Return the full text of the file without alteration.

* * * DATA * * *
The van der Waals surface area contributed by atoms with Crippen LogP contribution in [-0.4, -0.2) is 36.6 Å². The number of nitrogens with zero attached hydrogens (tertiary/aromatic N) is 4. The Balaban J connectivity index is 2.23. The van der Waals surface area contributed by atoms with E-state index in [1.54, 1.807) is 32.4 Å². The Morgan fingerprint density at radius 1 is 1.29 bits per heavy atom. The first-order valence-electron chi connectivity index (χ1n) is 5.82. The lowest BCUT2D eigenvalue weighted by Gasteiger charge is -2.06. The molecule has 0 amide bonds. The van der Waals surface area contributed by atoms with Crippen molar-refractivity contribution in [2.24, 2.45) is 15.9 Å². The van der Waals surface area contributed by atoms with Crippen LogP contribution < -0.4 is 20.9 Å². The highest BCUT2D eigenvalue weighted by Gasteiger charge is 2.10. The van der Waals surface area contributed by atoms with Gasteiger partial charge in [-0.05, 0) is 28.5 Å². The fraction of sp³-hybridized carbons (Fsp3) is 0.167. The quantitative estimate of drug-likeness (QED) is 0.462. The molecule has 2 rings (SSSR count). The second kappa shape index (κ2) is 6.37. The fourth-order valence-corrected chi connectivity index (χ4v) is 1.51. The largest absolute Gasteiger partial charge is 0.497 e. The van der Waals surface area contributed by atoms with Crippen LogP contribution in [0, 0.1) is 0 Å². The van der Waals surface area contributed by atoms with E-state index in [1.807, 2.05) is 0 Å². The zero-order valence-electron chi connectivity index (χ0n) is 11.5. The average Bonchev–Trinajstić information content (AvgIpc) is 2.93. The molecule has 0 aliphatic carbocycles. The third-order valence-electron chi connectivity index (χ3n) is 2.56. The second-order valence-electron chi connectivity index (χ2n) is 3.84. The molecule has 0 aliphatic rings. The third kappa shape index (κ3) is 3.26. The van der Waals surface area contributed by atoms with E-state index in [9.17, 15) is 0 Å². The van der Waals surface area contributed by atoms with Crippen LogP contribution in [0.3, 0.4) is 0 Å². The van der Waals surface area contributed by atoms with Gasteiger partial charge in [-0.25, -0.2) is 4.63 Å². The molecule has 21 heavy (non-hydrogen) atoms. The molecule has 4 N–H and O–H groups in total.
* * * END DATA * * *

The van der Waals surface area contributed by atoms with Crippen LogP contribution in [-0.4, -0.2) is 36.6 Å². The number of nitrogens with zero attached hydrogens (tertiary/aromatic N) is 4. The Balaban J connectivity index is 2.23. The van der Waals surface area contributed by atoms with E-state index in [1.54, 1.807) is 32.4 Å². The Morgan fingerprint density at radius 1 is 1.29 bits per heavy atom. The first-order valence-electron chi connectivity index (χ1n) is 5.82. The lowest BCUT2D eigenvalue weighted by Gasteiger charge is -2.06. The molecule has 0 amide bonds. The van der Waals surface area contributed by atoms with Crippen molar-refractivity contribution in [2.24, 2.45) is 15.9 Å². The van der Waals surface area contributed by atoms with Crippen LogP contribution < -0.4 is 20.9 Å². The highest BCUT2D eigenvalue weighted by Gasteiger charge is 2.10. The van der Waals surface area contributed by atoms with Gasteiger partial charge in [-0.05, 0) is 28.5 Å². The fraction of sp³-hybridized carbons (Fsp3) is 0.167. The quantitative estimate of drug-likeness (QED) is 0.462. The molecule has 2 rings (SSSR count). The second kappa shape index (κ2) is 6.37. The fourth-order valence-corrected chi connectivity index (χ4v) is 1.51. The largest absolute Gasteiger partial charge is 0.497 e. The van der Waals surface area contributed by atoms with Crippen LogP contribution in [0, 0.1) is 0 Å². The van der Waals surface area contributed by atoms with E-state index in [1.807, 2.05) is 0 Å². The zero-order valence-electron chi connectivity index (χ0n) is 11.5. The average Bonchev–Trinajstić information content (AvgIpc) is 2.93. The molecule has 0 aliphatic carbocycles. The third-order valence-electron chi connectivity index (χ3n) is 2.56. The second-order valence-electron chi connectivity index (χ2n) is 3.84. The molecule has 0 aliphatic rings. The third kappa shape index (κ3) is 3.26. The van der Waals surface area contributed by atoms with E-state index in [9.17, 15) is 0 Å². The van der Waals surface area contributed by atoms with Crippen LogP contribution in [0.3, 0.4) is 0 Å². The van der Waals surface area contributed by atoms with Gasteiger partial charge in [-0.25, -0.2) is 4.63 Å². The molecule has 21 heavy (non-hydrogen) atoms. The molecule has 4 N–H and O–H groups in total.